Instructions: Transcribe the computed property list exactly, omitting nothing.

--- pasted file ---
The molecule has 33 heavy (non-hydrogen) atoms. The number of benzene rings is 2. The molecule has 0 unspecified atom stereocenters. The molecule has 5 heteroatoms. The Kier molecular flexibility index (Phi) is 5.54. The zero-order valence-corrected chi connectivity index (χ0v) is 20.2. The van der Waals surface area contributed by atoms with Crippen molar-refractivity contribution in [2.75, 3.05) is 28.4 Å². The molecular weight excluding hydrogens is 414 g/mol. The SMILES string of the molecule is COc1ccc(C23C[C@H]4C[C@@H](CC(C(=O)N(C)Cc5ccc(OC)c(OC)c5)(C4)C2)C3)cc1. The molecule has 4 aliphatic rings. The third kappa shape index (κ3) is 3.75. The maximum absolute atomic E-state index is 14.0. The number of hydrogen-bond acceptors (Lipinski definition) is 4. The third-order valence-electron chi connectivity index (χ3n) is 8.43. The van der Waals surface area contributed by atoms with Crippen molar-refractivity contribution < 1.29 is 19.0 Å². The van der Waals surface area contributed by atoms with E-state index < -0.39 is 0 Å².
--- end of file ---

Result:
The molecule has 33 heavy (non-hydrogen) atoms. The number of benzene rings is 2. The molecule has 0 unspecified atom stereocenters. The molecule has 5 heteroatoms. The Kier molecular flexibility index (Phi) is 5.54. The zero-order valence-corrected chi connectivity index (χ0v) is 20.2. The van der Waals surface area contributed by atoms with Crippen molar-refractivity contribution in [2.75, 3.05) is 28.4 Å². The molecular weight excluding hydrogens is 414 g/mol. The SMILES string of the molecule is COc1ccc(C23C[C@H]4C[C@@H](CC(C(=O)N(C)Cc5ccc(OC)c(OC)c5)(C4)C2)C3)cc1. The molecule has 4 aliphatic rings. The third kappa shape index (κ3) is 3.75. The maximum absolute atomic E-state index is 14.0. The number of hydrogen-bond acceptors (Lipinski definition) is 4. The third-order valence-electron chi connectivity index (χ3n) is 8.43. The van der Waals surface area contributed by atoms with Crippen molar-refractivity contribution < 1.29 is 19.0 Å². The van der Waals surface area contributed by atoms with E-state index < -0.39 is 0 Å².